- Cessna Citation Latitude: After entering the private jet landscape in 2015, the Cessna Citation Latitude has consistently ranked amongst the top 10 best private medium jets in a host of range and performance metrics. As the most-delivered midsize jet for the third year in a row, the Cessna can accommodate 9 passengers with a seats-full range of 2,877 nautical miles. Offering increased comfort through a lower cabin pressurization, the Latitude also offers the most spacious cross-section of any Citation built by Cessna.
- Embraer Phenom 300: From 2013 to 2016, the Phenom 300 (now 300E) was the most-delivered light private jet in the world. As the fastest and longest-range single pilot aircraft in the world, the planes are designed with gen-next avionics, impressive cabin space and a top speed of 834 kilometres per hour. Seating 11 passengers, these planes are powered to achieve peak ranges of 3,650 kilometres.
What are the best business jets?
While business travel was traditionally regarded as the primary use of private jets, latest technology advancements and increased wealth have made private flying – which is considered the most expensive form of flying – more accessible to leisure travellers as well. Nevertheless, the corporate market still represents a substantial share of the overall industry. Below are some of the planes best equipped for corporate travel:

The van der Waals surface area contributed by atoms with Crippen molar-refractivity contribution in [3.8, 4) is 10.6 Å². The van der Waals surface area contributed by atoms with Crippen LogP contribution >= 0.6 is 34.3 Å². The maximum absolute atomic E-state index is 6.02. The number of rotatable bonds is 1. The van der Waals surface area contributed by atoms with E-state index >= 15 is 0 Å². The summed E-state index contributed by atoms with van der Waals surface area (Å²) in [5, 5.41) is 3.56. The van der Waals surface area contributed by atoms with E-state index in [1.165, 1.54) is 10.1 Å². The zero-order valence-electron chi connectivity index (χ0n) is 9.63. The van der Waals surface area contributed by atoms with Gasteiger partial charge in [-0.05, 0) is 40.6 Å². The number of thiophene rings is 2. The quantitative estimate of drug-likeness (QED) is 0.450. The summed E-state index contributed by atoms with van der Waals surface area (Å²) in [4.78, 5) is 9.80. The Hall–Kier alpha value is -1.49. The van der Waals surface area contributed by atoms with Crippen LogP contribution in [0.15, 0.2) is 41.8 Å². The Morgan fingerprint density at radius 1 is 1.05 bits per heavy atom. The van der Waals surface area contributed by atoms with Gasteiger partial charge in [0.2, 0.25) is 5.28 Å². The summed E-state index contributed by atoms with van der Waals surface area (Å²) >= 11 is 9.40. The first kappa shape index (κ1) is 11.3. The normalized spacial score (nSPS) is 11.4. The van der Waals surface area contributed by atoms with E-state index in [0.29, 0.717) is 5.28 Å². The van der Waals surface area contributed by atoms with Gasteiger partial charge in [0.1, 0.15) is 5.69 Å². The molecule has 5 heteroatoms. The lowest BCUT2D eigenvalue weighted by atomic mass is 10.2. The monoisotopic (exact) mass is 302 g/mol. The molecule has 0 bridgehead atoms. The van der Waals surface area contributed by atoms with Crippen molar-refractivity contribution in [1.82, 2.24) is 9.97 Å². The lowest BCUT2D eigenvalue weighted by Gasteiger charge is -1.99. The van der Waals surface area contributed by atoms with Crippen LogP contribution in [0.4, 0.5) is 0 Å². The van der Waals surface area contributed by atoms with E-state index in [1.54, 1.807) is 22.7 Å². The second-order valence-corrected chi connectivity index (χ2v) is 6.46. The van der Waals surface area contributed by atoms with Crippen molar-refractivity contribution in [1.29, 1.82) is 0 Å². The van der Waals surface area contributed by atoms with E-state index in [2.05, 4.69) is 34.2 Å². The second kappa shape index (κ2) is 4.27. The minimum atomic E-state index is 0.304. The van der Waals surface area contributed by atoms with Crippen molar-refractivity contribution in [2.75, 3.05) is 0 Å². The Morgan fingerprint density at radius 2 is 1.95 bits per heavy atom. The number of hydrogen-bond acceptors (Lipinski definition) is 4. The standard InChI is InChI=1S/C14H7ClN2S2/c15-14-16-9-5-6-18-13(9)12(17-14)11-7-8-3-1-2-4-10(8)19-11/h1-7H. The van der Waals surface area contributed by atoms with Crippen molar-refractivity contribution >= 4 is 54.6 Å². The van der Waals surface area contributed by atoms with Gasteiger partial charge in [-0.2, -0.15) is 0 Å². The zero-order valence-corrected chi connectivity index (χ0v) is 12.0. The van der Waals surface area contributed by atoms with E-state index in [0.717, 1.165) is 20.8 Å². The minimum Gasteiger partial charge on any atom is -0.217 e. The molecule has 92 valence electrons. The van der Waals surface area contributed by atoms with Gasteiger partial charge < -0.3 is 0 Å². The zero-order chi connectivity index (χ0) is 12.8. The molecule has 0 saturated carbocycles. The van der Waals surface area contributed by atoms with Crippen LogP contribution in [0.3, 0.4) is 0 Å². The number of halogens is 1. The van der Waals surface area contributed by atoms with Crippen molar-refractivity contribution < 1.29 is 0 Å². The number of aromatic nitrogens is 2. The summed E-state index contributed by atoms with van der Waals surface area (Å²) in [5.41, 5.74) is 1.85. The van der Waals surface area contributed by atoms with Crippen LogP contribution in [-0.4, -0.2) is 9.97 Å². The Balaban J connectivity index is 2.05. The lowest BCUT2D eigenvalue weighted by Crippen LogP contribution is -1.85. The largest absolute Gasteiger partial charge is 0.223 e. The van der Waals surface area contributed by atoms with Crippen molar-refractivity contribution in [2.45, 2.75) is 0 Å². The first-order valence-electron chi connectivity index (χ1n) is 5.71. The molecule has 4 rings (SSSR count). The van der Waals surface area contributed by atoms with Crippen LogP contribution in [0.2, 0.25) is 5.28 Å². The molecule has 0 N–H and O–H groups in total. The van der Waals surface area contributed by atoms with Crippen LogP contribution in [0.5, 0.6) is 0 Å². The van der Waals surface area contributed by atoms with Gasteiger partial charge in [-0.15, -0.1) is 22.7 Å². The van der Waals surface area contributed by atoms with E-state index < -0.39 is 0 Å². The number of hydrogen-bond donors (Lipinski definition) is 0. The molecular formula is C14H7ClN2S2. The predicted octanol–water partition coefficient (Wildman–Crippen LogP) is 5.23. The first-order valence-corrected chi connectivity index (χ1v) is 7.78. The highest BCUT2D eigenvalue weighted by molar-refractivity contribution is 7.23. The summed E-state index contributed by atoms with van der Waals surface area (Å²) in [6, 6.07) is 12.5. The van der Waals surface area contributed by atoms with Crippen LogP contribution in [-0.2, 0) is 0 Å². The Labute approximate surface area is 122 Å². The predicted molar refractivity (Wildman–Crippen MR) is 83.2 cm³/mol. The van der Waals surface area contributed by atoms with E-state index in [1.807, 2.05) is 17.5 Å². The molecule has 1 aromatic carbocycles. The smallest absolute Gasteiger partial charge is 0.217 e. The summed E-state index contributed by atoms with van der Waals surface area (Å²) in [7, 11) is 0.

- Embraer Legacy 600: Via the feature of a spacious cabin space, the Embraer Legacy 600 can accommodate up to 13 passengers and is segregated into three areas within the cabin plus a galley and washroom. This makes it ideal for business travel, enabling the passengers to work, relax and interact separately while the galley is large enough to house a 3-course dining menu configure option. For clients travelling in larger groups or preferring to bring more luggage aboard the plane, this aircraft offers an exclusive experience that lies at the intersection of comfort and economy.
- Airbus ACJ 319/320 NEO: While the commercial counterpart has seating for 160 passengers, the Airbus ACJ in its private jet avatar accommodates approximately 18. The space is instead taken up by conference rooms, dining tables, and a VIP suite that boasts a bedroom, en-suite shower and office. Coupled with trademark fuel efficiency and quieter engines, the Airbus ACJ 319/320 is a recurring favourite of top 10 lists, business executives and sports personalities.